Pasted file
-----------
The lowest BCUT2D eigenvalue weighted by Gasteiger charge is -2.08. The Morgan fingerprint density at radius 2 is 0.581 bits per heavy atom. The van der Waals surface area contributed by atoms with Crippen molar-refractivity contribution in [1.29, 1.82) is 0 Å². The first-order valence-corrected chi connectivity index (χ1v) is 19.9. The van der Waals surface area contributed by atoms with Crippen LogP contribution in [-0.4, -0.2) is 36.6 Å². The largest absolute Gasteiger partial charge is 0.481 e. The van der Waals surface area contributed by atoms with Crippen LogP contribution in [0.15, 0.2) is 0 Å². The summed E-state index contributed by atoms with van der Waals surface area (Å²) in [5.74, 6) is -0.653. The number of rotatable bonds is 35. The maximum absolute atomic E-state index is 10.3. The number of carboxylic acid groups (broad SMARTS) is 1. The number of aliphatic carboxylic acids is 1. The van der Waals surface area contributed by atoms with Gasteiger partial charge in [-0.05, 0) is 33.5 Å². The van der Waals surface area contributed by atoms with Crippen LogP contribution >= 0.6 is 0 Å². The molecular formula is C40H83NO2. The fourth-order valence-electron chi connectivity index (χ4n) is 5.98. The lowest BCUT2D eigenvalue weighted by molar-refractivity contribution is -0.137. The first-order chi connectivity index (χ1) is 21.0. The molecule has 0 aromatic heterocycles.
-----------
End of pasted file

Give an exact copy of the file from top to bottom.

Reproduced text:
The lowest BCUT2D eigenvalue weighted by Gasteiger charge is -2.08. The Morgan fingerprint density at radius 2 is 0.581 bits per heavy atom. The van der Waals surface area contributed by atoms with Crippen molar-refractivity contribution in [1.29, 1.82) is 0 Å². The first-order valence-corrected chi connectivity index (χ1v) is 19.9. The van der Waals surface area contributed by atoms with Crippen LogP contribution in [-0.4, -0.2) is 36.6 Å². The largest absolute Gasteiger partial charge is 0.481 e. The van der Waals surface area contributed by atoms with Crippen LogP contribution in [0.15, 0.2) is 0 Å². The summed E-state index contributed by atoms with van der Waals surface area (Å²) in [5.74, 6) is -0.653. The number of rotatable bonds is 35. The maximum absolute atomic E-state index is 10.3. The number of carboxylic acid groups (broad SMARTS) is 1. The number of aliphatic carboxylic acids is 1. The van der Waals surface area contributed by atoms with Gasteiger partial charge in [-0.05, 0) is 33.5 Å². The van der Waals surface area contributed by atoms with Crippen LogP contribution >= 0.6 is 0 Å². The molecular formula is C40H83NO2. The fourth-order valence-electron chi connectivity index (χ4n) is 5.98. The lowest BCUT2D eigenvalue weighted by molar-refractivity contribution is -0.137. The first-order chi connectivity index (χ1) is 21.0. The molecule has 0 aromatic heterocycles.